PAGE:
- The Verge: “Podcast Startup Luminary’s Launch Week Keeps Getting Worse“
- Vulture: “How Luminary’s Messy Debut Ended Up Roiling the Podcast Industry“
- PodNews: “Not a Very Good Week“
- Podcast Business Journal: “Is Luminary Bound to Fail?“
Luminary now looks like more like the New Coke of podcasting than the Netflix of podcasting.
There were, of course, early red flags. In March, the company tweeted a meme of a bunny holding a sign that said, “Podcasts Don't Need Ads.” Hard-hustling podcasters were not amused. The company apologized, but that first impression laid the groundwork for the future backlash.
Even as the app's initial rollout was going downhill, Luminary's tone struck many as passive aggressive. For example, listeners who found themselves looking for The Joe Rogan Experience instead saw this message:
The Joe Rogan Experience is not available on the Luminary service at this time. At Luminary, we’re investing in technology to improve podcast listening for fans like you so we built a free app that welcomes hundreds of thousands of public RSS feed podcasts. This publisher has chosen not to take advantage of this free distribution. Head to our homepage for other great podcasts we recommend.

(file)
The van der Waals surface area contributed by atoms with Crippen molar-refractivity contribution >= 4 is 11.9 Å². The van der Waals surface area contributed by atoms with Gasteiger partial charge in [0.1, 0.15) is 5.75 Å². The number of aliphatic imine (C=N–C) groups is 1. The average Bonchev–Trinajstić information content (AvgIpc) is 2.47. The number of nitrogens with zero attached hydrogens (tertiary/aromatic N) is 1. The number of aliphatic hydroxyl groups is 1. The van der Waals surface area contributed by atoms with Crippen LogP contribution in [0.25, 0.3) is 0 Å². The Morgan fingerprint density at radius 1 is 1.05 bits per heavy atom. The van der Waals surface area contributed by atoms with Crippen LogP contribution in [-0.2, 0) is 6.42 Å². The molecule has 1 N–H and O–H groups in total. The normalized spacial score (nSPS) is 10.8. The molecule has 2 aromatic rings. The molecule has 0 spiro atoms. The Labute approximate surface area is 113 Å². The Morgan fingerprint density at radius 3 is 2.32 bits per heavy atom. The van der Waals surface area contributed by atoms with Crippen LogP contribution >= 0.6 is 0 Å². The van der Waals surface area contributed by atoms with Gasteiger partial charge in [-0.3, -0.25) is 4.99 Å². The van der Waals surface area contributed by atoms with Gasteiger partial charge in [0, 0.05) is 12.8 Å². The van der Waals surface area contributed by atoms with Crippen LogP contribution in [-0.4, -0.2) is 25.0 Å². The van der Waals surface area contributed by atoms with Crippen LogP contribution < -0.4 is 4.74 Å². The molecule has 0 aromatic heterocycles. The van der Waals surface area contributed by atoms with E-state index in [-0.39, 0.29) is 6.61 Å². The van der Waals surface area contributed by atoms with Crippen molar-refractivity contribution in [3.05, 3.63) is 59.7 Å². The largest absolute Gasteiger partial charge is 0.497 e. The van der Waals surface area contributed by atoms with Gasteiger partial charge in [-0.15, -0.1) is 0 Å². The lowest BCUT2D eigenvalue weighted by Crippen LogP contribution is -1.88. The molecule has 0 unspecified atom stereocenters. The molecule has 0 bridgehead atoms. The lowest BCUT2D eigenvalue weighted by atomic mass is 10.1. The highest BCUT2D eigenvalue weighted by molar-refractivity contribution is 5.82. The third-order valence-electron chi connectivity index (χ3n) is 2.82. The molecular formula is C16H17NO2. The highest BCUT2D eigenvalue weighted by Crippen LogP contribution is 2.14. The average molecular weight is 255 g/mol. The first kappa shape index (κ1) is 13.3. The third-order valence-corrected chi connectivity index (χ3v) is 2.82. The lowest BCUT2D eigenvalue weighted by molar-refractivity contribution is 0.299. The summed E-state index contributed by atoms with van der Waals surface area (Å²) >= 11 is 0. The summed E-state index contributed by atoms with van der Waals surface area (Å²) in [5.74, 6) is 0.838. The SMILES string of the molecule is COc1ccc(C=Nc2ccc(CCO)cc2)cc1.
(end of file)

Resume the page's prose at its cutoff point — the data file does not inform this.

While the company took steps to address the caching problem, it defended the practice of removing links from shownotes, citing “important security reasons.” By this point, however, the image of Luminary as Silicon Valley vultures looking to profit off of the work of independent podcasters had taken hold, and many dismissed the justification as disingenuous. The podcast community at large was now rooting for Luminary to fail.
The Lesson for Radio Broadcasters
At its core, Luminary's sin is that of hubris. It pushed its way into a community that's existed for more than a decade without fully understanding the ethos. None of the issues that Luminary ran into during its launch are new, and there are plenty of experts in the space who could have foreseen these problems. Luminary seems to have assumed that if your checkbook is big enough, that's an adequate substitute for experience. It's not.